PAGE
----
Julie was a drug addict living on the streets of Toronto. Then a pottery wheel changed her life.
Seven years ago, Julie (her name has been changed) joined Inspirations Studio. The pottery social enterprise is run by the Toronto non-profit, Sistering, which helps low-income women who have experienced poverty, homelessness and mental health issues. Julie learned to make kitchen crockery items, which she then sold. The boost of confidence was essential in helping her kick her drug habit. And with a small income, she no longer lives on the street.
The melding of art and enterprise is an incredibly powerful tool in helping marginalized women rebuild their lives. Women gain purpose, independence, and the ability to manage challenges like mental illness.
It's an approach we're intimately familiar with. For over a decade, we've used artistic enterprises, like making jewellery, in communities where we carry out our international development work to socially and economically empower vulnerable women. And we've heard so many stories of success, like that of Yolanda Chimbo, a struggling single mother in rural Ecuador.
After separating from her husband, who was the family breadwinner, Chimbo and her children had to live off the charity of her sister. Then she joined one of our income projects, learning to hand-weave jungle plant fibres into gorgeous items like bracelets, which are sold in local markets. With the income, Chimbo pays her kids' school and boarding fees in the nearby town of Tena, and contributes to her sister's household.
Solutions for women who live overseas are just as effective for Canadian individuals like Julie.
In addition to the pottery enterprise, Sistering also runs Spun Studio where women produce sewn and knitted goods like runners, rugs and children's sweaters that they sell at sidewalk display tables in Toronto and at farmers markets. Neighbourhood stores have also started to order the women's handmade items. The profits give women much-needed money, and help the organization purchase equipment for its programs so it can help more women.
Many of the women Sistering works with have mental illnesses, and being creative is a powerful tool in helping them cope.
Many of the women who have taken part in Sistering's programs become independent entrepreneurs. The organization supports them with training in skills like networking and making business plans. Julie now has her own home-based enterprise making one-of-a-kind mugs and teapots.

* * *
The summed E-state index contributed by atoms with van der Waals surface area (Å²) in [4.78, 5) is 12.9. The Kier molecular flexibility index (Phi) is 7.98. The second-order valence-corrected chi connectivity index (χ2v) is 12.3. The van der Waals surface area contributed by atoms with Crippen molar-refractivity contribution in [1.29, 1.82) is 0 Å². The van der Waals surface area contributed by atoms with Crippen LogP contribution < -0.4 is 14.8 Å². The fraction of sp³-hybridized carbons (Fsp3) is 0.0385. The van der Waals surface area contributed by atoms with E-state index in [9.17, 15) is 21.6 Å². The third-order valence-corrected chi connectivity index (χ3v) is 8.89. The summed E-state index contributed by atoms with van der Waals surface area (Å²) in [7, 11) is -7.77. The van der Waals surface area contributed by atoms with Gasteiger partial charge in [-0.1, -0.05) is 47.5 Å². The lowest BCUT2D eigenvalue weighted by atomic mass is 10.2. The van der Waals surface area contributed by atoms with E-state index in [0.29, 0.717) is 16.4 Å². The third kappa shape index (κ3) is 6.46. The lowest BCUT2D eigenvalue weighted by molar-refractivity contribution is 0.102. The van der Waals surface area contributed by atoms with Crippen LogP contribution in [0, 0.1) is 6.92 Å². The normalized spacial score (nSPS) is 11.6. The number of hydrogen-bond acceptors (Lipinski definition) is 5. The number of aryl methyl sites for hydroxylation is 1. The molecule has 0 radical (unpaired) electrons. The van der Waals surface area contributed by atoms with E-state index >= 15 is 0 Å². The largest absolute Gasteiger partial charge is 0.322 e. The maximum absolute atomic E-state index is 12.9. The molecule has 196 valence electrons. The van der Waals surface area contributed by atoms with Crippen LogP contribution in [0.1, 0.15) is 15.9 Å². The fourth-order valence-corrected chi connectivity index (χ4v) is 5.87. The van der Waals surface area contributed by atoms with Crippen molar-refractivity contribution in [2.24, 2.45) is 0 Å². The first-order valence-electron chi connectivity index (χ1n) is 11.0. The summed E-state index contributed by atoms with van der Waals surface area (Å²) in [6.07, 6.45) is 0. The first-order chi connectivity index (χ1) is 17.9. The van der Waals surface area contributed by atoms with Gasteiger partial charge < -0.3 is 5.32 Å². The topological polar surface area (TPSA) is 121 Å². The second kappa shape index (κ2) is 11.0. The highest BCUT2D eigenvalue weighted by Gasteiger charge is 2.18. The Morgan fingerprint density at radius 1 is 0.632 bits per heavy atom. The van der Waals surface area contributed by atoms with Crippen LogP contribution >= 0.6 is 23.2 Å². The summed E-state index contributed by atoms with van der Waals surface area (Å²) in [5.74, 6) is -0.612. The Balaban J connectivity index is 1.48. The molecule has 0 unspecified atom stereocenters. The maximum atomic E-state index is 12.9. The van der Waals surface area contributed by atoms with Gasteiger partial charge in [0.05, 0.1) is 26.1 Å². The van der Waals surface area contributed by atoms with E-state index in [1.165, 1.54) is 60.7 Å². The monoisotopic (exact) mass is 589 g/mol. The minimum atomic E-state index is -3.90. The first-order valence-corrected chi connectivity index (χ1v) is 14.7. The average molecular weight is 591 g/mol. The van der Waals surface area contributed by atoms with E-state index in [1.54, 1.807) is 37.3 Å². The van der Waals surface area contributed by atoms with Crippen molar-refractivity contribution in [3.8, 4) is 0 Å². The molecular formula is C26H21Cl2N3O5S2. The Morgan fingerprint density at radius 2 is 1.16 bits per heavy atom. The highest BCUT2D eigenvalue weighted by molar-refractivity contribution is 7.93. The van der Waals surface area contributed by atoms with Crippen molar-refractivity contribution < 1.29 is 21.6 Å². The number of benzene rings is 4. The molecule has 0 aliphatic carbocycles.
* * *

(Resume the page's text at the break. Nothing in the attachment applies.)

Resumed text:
It may seem like gender stereotyping to teach women artistic trades. But the skills are easy and fast to learn, result in a sellable product, and also bring psychological benefits. Decades of studies on art therapy show that creative endeavours can boost mental health.
"For someone with a mental illness like depression, the fact that you can create something, and look at it, has a lot of power," says Merav Gilboa, an art therapist with Toronto's Baycrest Health Sciences Centre.
Many of the women Sistering works with have mental illnesses, and being creative is a powerful tool in helping them cope. "Our participants get into what they're doing. All the other problems in their lives disappear for those few minutes," says Patricia O'Connell, executive director at the organization.
There are programs like Sistering across Canada, including Vancouver's 3H Craftworks, an organization supporting individuals who are homebound by physical disabilities or mental illness. They learn to make items such as stuffed toys and Christmas ornaments, which 3H sells through its online store to generate a small income for participants.
It's hard to imagine that a beaded bracelet or simple piece of pottery could make such a difference. But in both Canada and developing countries these trinkets allow women to create a better future for themselves.
Brothers Craig and Marc Kielburger founded a platform for social change that includes the international charity, Free The Children, the social enterprise, Me to We, and the youth empowerment movement, We Day. Visit we.org for more information.
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